Warning: this is a completely random post that has nothing to do with the sort of techie/codie stuff I usually post. That being said, you may enjoy this random comparison of the Dollar Shave Club (DSC) for men.

I hate shaving with a passion. If I didn’t look terrible with facial hair I would never shave. I’m not the sort of dude that grows a beard by noon but I do need to shave on a regular basis if I want to cuddle with my wife or kids without tearing their skin off. I have used a Mach 3 Razor for years and it works well but the blades are expensive and I hate shopping so I usually use a shave head to the point where it pulls more hair out than it cuts. After watching the terrific Dollar Shave Club video I decided to give it a shot and see how it worked.

Coincidentally, right before I received my first DSC handle and cartridge kit, Gillette sent me a free, promotional Fusion razor with a single cartridge. Since that is a highly-engineered product, I thought it would be great to compare the two on each of the features that DSC claims to offer. DSC touts lower cost, easy convenience and a quality shave. Let’s take a look at each of these versus a similar experience from Gillette.



I went with the middle tier of the DSC offering, a four-blade cartridge that should offer a similar shave to what I’m used to. I get four cartridges per month, automatically delivered with no S&H, for $6/month. This equates to $1.50 per cartridge or $72/year for 48 cartridges. The shaving handle is free putting the total cost at a flat $72/year.

Despite the fact that I got the Gillette handle for free, I’m going to assume that the average consumer has to actually purchase the razor handle since I doubt Gillette gives every man in the US a free razor handle. Target.com lists the Gillette Fusion for just under $10. Let’s assume you buy it at your local Target, avoiding shipping but paying tax, and pay $10. It comes with a single cartridge. Looking at a variety of sources, a 12-pack of blades is about $40, putting the per-blade cost at $3.33. Since the handle comes with a single blade, we need 47 more to match DSC, putting the total cost of using a Gillette Fusion manual razor at a rounded $167/yr.

Just to round this out, a Mach 3 razor, calculated the same way as the Fusion, will cost you about $128/yr.

DSC wins on cost at less than half the price of using a Fusion. Here’s a picture of the Fusion next to the DSC tier 2 for a comparison:



DSC sends me four cartridges per month. That guarantees a sharp shave every time with no tax, shipping or trips to the store. As far as I can tell, DSC wins this competition before it even starts. The only way you could get a similar experience with Gillette is to buy everything for the year. That would be a lot more up-front cost and you’d have to deal with storing all of those blades.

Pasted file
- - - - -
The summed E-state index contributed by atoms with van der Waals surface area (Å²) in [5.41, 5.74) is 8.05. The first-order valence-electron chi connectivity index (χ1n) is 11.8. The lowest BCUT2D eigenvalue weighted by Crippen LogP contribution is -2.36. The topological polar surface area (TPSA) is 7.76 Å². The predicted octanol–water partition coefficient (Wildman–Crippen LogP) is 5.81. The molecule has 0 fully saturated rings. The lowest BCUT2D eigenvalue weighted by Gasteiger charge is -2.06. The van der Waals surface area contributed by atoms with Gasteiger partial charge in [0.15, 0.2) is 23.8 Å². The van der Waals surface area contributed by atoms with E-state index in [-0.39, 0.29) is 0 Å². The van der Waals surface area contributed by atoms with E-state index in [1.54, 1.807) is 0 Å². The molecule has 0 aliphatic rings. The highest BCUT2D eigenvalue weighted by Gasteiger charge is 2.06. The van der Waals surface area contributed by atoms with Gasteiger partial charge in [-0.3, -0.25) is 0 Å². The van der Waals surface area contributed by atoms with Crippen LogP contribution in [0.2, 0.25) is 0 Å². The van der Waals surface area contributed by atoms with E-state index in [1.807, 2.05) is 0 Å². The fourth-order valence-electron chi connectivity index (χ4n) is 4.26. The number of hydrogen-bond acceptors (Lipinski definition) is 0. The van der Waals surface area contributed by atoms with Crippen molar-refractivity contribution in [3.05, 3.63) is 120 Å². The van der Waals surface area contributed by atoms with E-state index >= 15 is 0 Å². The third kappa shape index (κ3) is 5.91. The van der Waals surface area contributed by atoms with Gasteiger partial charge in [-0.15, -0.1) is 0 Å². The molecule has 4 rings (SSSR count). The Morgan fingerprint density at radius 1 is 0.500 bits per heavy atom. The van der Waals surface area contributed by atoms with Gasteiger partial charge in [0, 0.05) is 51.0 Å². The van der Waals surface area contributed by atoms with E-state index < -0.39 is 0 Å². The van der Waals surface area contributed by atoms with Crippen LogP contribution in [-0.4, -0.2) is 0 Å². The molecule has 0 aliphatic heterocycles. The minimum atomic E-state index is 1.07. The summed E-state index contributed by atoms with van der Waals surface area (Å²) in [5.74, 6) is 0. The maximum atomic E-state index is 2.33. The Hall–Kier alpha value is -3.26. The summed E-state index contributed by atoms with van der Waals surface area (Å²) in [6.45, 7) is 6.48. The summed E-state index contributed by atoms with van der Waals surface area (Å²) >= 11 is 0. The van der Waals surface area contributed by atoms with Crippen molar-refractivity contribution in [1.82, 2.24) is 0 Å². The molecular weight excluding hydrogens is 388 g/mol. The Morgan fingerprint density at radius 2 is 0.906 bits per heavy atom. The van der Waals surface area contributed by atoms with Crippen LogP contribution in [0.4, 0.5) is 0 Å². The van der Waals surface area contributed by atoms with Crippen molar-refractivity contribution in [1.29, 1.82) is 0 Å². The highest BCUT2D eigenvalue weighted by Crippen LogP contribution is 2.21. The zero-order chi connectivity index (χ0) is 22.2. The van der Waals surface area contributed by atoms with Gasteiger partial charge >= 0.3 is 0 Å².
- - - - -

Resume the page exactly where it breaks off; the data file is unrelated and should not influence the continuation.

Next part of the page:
DSC wins hands down.


Shave Quality:

Time for a…shave off? I shaved one half of my face with the DSC razor:


And the other half with the Gillette razor:

The quality of each razor appears comparable with just a visual inspection. The blade cartridges look very similar: both have multiple blades and a lubrication strip, both attach easily and securely to the handle. Both handles are ergonomic, the DSC handle is shorter but a little chunkier, which I actually preferred very slightly over the Fusion (though this would make about as much difference to me as the color of the razor in an actual purchase decision). Simply handling and inspecting the razors, quality was indistinguishable.

Likewise, the shave itself was very similar. I use a cheap, Barbasol shaving cream and shave in short strokes, with the “grain” in most spots and against the grain where my stubble is the most rough. Both sides of my face were equally smooth and there was no difference in skin irritation. The Gillette might have done a slightly better job of cutting more hair on the first pass but I suspect my judgement was far more subjective than objective. In other words: if there’s real science there to all of the “features” in the Gillette razor…I’m not a sophisticated enough “shaver” to appreciate them.



You could make the argument that this comparison is unfair because the Gillette razors last much longer, etc. While that may be true, I haven’t experienced that with the Mach 3 blades. And I am dubious that the DSC blades would dull any faster either way. Razors all seem to lose their fresh edge after a few shaves. So, assuming you want a very sharp, clean shave the best solution is frequent changing of blades, which is what DSC offers. Under that assumption, the DSC is cheaper, more convenient and near-identical in quality. If you are a highly-discerning shave artist, you may appreciate details that I missed. But I feel like DSC delivers exactly what they offer: a good quality shave with tons of convenience at a very low cost. As an added-benefit, their packaging was very minimalist and almost entirely paper-based. Gillette’s packaging tends to be heavily-varnished and high in plastic content.

If I had one suggestion for DSC it would be to offer some sort of recycling solution for the used cartridges. I will be going through them faster now and shipping all that sharp metal and plastic to the landfill seems irresponsible.




If you decide to subscribe to the Dollar Shave Club, using this link will give me a free month of blades*



*I realize that this could be viewed as a promotional post, given that I posted a link that benefits me. Honestly, I didn’t realize I could do that until I found the share link on their website. If posting this link discredits my entire review, so be it. I’m a casual blogger, not a journalist :)